ArtworksPhilip SurreyLe Café La Bohème, 19721910-1990CAD 45,000
Inscriptionssigned, 'Surrey' (lower left)
Galerie Gilles Corbeil, Montreal;
Acquired from the above, private collection, Montreal, January 19, 1972.
ExhibitionsGalerie Walter Klinkhoff, Montreal, Philip Surrey Retrospective Exhibition, September 18- October 2, 2004, no. 9.Café la Bohème was one of Montreal’s famous jazz clubs. Jazz fans will recall some of the other iconic clubs, Rockhead’s Paradise, Biddles and the Black Bottom. Surrey painted a number of compositions of bars, taverns and clubs. What is of particular note in this composition is that there is no engagement among the patrons, one to another. That is to say, even in this vignette of perhaps 8 tables, there is no eye contact, many simply looking …. somewhere. Even in the most intimate of spaces, Surrey captures a sense of loneliness in the city.
Philip Surrey’s world is one of intrigue and mystery. The allure of the unknown titillates the viewer. Looking at his paintings, one asks oneself, “What happens next?” Fully 75 years ago, reviewing Surrey’s first solo exhibition for the Montreal Standard, Robert Ayre wrote of Surrey’s paintings, “.... haunted… the loneliness and secrecy of the night …. Created by still posed compositions, by somber colours, by mysterious shadows here and there and eerie light.”
In 1972, Paul Duval published an excellent anthology of Canadian art over the years 1930 through to 1970 entitled, appropriately, Four Decades. Although much edited, here is what he wrote of Surrey;
“Surrey has recorded the human comedy in Montreal’s streets, taverns, cafés and homes. No other Canadian artist has painted life in the city with such constancy and authority [...] Philip Surrey’s paintings are as much Montreal as Wyeth’s are Pennsylvania or Vermont and Colville’s is New Brunswick [...] Surrey has found more visual richness at home than many widely travelled artists have found in their searches [...] He has remained loyal to the classic materials of watercolours and oil paint, but his approach to composition, texture and, specifically, colour, has become increasingly personal and evocative. During the 1960's he produced a series of works which captured the light-studded mystery of night in the metropolises as no one else has done. He has brought together the fluorescent worlds of traffic lights, neon tubing, cast shadows, and passing forms reflected in shop windows, and integrated them into harmonious and crisply composed wholes.”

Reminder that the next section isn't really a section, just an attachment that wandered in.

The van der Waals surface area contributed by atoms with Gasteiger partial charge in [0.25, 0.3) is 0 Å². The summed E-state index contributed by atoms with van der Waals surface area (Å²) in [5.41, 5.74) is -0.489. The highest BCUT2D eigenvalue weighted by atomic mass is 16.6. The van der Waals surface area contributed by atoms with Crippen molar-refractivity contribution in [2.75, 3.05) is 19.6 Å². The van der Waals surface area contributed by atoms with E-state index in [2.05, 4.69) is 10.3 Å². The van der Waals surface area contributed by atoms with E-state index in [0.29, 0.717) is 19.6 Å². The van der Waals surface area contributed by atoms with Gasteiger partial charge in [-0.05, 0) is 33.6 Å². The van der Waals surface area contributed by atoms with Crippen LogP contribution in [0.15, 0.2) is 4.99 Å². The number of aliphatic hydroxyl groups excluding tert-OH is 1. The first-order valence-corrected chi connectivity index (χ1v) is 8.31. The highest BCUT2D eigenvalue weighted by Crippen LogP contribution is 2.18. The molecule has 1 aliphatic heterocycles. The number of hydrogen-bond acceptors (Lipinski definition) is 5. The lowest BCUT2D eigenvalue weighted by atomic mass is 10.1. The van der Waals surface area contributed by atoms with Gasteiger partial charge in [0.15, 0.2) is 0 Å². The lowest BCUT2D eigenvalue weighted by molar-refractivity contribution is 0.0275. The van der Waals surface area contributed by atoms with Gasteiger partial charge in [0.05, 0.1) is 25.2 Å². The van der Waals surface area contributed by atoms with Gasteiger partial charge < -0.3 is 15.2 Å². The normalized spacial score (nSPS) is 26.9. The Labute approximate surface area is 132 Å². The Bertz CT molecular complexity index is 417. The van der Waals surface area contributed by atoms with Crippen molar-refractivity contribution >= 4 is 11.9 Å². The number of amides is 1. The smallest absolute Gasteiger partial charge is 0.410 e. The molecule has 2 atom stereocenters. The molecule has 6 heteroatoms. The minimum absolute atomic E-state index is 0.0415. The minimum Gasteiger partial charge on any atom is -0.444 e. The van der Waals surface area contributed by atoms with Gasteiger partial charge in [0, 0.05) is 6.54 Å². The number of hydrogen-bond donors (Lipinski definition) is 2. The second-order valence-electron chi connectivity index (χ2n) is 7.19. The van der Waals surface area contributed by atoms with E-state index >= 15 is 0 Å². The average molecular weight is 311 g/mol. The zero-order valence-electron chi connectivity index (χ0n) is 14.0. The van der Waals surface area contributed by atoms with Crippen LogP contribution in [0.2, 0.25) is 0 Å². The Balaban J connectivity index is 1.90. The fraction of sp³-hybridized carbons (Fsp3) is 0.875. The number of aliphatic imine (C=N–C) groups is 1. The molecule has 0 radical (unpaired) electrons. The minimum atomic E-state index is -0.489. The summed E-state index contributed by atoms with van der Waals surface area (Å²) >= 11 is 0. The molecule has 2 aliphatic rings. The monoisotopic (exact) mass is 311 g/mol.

Through the platform of Alan Klinkhoff Gallery and, earlier Walter Klinkhoff Gallery, we have written extensively over the years about Philip Surrey. Without reservation it is our opinion that he and John Little share the podium as leading post WWll urban artists. Their full importance will most be appropriately uncovered one day when one of the Canadian museums dedicates major studies of their work. In the interim, we continue to share works of art by Surrey (and John Little too!) accompanied by our thoughts. For a recent blog post we published about Philip Surrey follow this link: https://www.klinkhoff.ca/blog/8318/.
Looking at the Surrey works of art available here and in the gallery collection https://www.klinkhoff.ca/artists/296-philip-surrey/, we have never previously offered such a wealth of fine paintings by Surrey for your purchase.
1. Paul Duval, Four Decades (Toronto: Clarke, Irwing & Company Limited, 1972), p.91-92.